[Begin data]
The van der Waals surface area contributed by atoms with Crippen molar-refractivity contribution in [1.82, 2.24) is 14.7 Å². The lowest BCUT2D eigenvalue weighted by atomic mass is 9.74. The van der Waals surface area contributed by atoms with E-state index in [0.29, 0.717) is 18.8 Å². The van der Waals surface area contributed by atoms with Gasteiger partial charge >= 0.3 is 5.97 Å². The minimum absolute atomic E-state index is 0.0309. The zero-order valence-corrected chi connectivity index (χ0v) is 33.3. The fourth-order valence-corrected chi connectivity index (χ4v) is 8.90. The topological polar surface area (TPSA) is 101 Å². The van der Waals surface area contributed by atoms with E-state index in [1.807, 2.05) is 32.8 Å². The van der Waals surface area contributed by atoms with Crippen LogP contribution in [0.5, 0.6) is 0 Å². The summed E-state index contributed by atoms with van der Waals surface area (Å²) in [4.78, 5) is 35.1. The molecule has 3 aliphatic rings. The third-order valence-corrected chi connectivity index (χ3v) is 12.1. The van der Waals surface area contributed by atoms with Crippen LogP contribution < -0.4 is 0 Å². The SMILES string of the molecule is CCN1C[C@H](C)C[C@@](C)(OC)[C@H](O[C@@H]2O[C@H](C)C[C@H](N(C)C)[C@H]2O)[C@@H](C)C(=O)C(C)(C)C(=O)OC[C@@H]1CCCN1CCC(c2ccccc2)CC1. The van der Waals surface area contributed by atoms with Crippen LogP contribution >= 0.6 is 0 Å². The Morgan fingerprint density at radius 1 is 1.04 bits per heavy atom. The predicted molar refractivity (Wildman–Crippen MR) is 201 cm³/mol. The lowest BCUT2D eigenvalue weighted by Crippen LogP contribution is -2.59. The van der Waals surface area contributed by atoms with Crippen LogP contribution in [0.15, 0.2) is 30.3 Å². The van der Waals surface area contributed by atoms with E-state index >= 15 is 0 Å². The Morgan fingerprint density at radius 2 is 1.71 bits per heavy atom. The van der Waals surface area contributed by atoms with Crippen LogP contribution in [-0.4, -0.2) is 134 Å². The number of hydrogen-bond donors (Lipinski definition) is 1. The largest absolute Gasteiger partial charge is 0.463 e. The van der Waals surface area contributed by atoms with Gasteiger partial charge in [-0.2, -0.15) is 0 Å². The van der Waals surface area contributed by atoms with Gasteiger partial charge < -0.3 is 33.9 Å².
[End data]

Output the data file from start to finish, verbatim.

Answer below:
The van der Waals surface area contributed by atoms with Crippen molar-refractivity contribution in [1.82, 2.24) is 14.7 Å². The lowest BCUT2D eigenvalue weighted by atomic mass is 9.74. The van der Waals surface area contributed by atoms with E-state index in [0.29, 0.717) is 18.8 Å². The van der Waals surface area contributed by atoms with Gasteiger partial charge >= 0.3 is 5.97 Å². The minimum absolute atomic E-state index is 0.0309. The zero-order valence-corrected chi connectivity index (χ0v) is 33.3. The fourth-order valence-corrected chi connectivity index (χ4v) is 8.90. The topological polar surface area (TPSA) is 101 Å². The van der Waals surface area contributed by atoms with E-state index in [1.807, 2.05) is 32.8 Å². The van der Waals surface area contributed by atoms with Crippen LogP contribution in [0.5, 0.6) is 0 Å². The summed E-state index contributed by atoms with van der Waals surface area (Å²) in [4.78, 5) is 35.1. The molecule has 3 aliphatic rings. The third-order valence-corrected chi connectivity index (χ3v) is 12.1. The van der Waals surface area contributed by atoms with Crippen LogP contribution < -0.4 is 0 Å². The SMILES string of the molecule is CCN1C[C@H](C)C[C@@](C)(OC)[C@H](O[C@@H]2O[C@H](C)C[C@H](N(C)C)[C@H]2O)[C@@H](C)C(=O)C(C)(C)C(=O)OC[C@@H]1CCCN1CCC(c2ccccc2)CC1. The van der Waals surface area contributed by atoms with Crippen LogP contribution >= 0.6 is 0 Å². The Morgan fingerprint density at radius 1 is 1.04 bits per heavy atom. The predicted molar refractivity (Wildman–Crippen MR) is 201 cm³/mol. The lowest BCUT2D eigenvalue weighted by Crippen LogP contribution is -2.59. The van der Waals surface area contributed by atoms with Crippen LogP contribution in [0.15, 0.2) is 30.3 Å². The van der Waals surface area contributed by atoms with E-state index >= 15 is 0 Å². The Morgan fingerprint density at radius 2 is 1.71 bits per heavy atom. The van der Waals surface area contributed by atoms with Crippen LogP contribution in [-0.4, -0.2) is 134 Å². The number of hydrogen-bond donors (Lipinski definition) is 1. The largest absolute Gasteiger partial charge is 0.463 e. The van der Waals surface area contributed by atoms with Gasteiger partial charge in [-0.2, -0.15) is 0 Å². The van der Waals surface area contributed by atoms with Gasteiger partial charge < -0.3 is 33.9 Å².